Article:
First Aliso Canyon, Then the Rest of the Oil and Gas System
On October 23, 2015 a massive natural gas leak was detected and subsequently demonstrated by infrared camera at the Aliso Canyon underground gas storage facility near the Porter Ranch section of Los Angeles, California. Over 2,000 residents have been relocated away from the leak and schools in the area have been closed as well. The leak has been estimated to be releasing 30-50 tons of methane per hour, and since October has released nearly 84,000 tons of methane.
Unfortunately, this leak isn’t going away quickly. Work crews with SoCal Gas have tried injecting a brine solution into the leaking well, but that did not stop the leak. Now the company is drilling a relief well (similar to what was done with the BP oil spill in the Gulf of Mexico). Once completed, workers will inject a plug approximately 8,500 feet below the surface. However, it may be February or even March before the leak is finally plugged.
The leaking well was drilled in 1954 as an oil well. After the oil and gas was depleted from the basin, the well and the subsequent underground cavity was converted in 1973 to an underground gas storage reservoir, one of nearly 400 underground storage facilities around the country. The well originally had a sub-surface shut-off valve. But in 1979, that was removed – ironically it was leaking – and not replaced as the facility is not a “critical well” under state law because it is more than 300 feet from any homes. If the valve had been in place and the leak was above the valve, it potentially could have shut off the well once the leak was detected, preventing most of the emissions.
However, no one is sure exactly where the leak is occurring. Some speculate that the leak is emanating from a break in the lining, or casing, of the well that is below where the shut off valve would have been located. If that is the case, the shut off valve would be of little use and good regulations on the proper casing of the well are what would be needed to prevent future Aliso Canyons.
The first priority going forward has to be the safety and health of the surrounding community and shutting down the leak. To protect the communities living around facilities like Aliso Canyon, we also need to look at what specifically caused the failure in this case, and strengthen regulations that could have prevented this catastrophe. After that, we need to harness the attention that this massive leak has garnered to reduce methane emissions throughout the oil and gas system. It’s important to remember that despite the massive size of this leak and the impact it has wrought on the surrounding community, the leak is a drop in the bucket when it comes to methane emissions from the oil and gas sector.
If the well continued leaking for an entire year, it could potentially release 350,000 tons of methane. Using a 20-year global warming potential (GWP), this is about 30 million metric tons (MMT) CO2e, or 7% of California’s GHG emissions. That is only about 5% of US Oil and Gas methane emissions. And again, that is if it goes on for a year. So while we must first and foremost plug this leak and fix any gaps in the regulatory structure that allowed this to happen, we have to continue pushing to reduce methane pollution throughout the oil and gas sector.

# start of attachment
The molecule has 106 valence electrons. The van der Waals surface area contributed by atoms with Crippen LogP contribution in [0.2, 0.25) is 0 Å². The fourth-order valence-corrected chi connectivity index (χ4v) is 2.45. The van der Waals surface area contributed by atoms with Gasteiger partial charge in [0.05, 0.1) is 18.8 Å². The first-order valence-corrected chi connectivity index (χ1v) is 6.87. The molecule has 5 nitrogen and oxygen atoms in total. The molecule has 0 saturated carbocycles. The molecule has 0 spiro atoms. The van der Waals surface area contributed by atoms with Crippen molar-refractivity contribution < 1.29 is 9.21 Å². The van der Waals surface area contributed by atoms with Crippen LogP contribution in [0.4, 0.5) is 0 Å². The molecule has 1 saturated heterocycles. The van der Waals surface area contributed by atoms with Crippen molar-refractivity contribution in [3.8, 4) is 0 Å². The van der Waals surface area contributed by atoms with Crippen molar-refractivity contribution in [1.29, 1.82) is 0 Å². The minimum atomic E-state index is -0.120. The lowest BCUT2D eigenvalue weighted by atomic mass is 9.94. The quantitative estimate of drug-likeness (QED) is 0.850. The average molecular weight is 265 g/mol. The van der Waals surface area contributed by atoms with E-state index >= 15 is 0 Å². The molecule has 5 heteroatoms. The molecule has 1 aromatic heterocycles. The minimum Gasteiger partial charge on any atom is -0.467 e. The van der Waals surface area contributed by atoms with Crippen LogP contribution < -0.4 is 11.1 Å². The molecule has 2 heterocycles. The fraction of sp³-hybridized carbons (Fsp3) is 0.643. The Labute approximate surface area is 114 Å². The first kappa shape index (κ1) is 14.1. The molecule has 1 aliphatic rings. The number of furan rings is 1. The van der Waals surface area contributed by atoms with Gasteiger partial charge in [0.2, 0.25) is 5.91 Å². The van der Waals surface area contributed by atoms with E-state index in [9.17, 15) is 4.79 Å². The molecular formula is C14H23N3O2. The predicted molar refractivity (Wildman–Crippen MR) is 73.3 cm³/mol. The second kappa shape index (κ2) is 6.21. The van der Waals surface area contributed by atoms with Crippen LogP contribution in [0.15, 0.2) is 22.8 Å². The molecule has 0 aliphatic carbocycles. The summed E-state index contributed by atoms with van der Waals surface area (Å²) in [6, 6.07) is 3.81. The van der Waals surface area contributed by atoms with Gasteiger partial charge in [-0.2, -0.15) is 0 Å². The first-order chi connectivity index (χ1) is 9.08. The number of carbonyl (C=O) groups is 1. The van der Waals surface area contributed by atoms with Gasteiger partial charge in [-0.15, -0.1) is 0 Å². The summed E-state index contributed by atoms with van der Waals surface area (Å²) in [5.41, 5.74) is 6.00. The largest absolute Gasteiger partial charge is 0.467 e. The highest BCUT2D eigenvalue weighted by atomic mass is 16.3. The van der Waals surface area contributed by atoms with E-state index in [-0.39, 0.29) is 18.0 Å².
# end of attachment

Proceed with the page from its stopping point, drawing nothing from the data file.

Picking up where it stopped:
Currently, EPA does not have the authority to require any specific work practices for well construction, which would include the sub-surface safety valve, and any wellbore integrity standards affecting the casing of the well. In 1980, Congress amended the Safe Drinking Water Act, and included changes that removed EPA’s authority to address underground natural gas storage facilities. Additionally, it’s not clear that even a concerted leak detection program at the well surface would help because the monitoring would be taking place at or around the pipe; the emissions may not be visible there since the methane is moving up through the ground and may be released far from the actual well.
Recently, EPA and several states have begun a process to crack down on methane emissions. In 2012, EPA finalized standards targeting volatile organic compounds (VOC’s) from a number of sources within the oil and gas industry that will also reduced methane emissions, and then in August 2015, EPA proposed new methane standards for a much larger list of sources in production, transportation and storage of oil and natural gas.
However, EPA’s recent efforts on reducing pollution from the oil and gas sector have not touched the distribution sector, which is where the Aliso Canyon facility is located. This is the portion of the natural gas system which starts at the “city gates” where gas is metered, depressurized, and continues down into people’s homes. Leaks in the distribution system come from numerous places, including above ground systems, underground pipelines, and temporary underground storage facilities like Aliso Canyon. The U.S. GHG Inventory estimates that gas distribution systems emitted over 1,200,000 metric tons of methane in 2012. Emissions from distribution can be reduced in the near-term by finding and fixing leaks at large, above ground distribution facilities (such as metering stations and the facilities where gas is transferred from high-pressure transmission pipelines into low-pressure distribution systems). These measures could reduce emissions by at least 283,000 metric tons per year.
But the distribution sector is just one place that the EPA could target for additional reductions. Using proven technologies and relatively cheap practices, EPA could cut emissions from oil and gas nationally by 40-45%. This would be like switching off 8 or 9 continuous Aliso Canyon leaks.